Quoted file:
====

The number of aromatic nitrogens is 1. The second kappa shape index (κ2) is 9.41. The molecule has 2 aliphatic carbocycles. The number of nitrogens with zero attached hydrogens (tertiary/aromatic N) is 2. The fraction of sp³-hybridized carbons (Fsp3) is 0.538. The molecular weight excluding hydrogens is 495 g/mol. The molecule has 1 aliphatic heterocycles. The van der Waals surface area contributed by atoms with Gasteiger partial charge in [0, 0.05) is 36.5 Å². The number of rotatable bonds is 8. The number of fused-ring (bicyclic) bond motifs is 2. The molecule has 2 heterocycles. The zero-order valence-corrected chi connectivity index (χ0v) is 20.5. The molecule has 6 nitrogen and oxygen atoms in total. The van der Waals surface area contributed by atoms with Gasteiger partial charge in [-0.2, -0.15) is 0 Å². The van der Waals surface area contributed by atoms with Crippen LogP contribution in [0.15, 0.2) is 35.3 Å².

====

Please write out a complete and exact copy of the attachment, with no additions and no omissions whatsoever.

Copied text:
The number of aromatic nitrogens is 1. The second kappa shape index (κ2) is 9.41. The molecule has 2 aliphatic carbocycles. The number of nitrogens with zero attached hydrogens (tertiary/aromatic N) is 2. The fraction of sp³-hybridized carbons (Fsp3) is 0.538. The molecular weight excluding hydrogens is 495 g/mol. The molecule has 1 aliphatic heterocycles. The van der Waals surface area contributed by atoms with Gasteiger partial charge in [0, 0.05) is 36.5 Å². The number of rotatable bonds is 8. The number of fused-ring (bicyclic) bond motifs is 2. The molecule has 2 heterocycles. The zero-order valence-corrected chi connectivity index (χ0v) is 20.5. The molecule has 6 nitrogen and oxygen atoms in total. The van der Waals surface area contributed by atoms with Gasteiger partial charge in [-0.2, -0.15) is 0 Å². The van der Waals surface area contributed by atoms with Crippen LogP contribution in [0.15, 0.2) is 35.3 Å².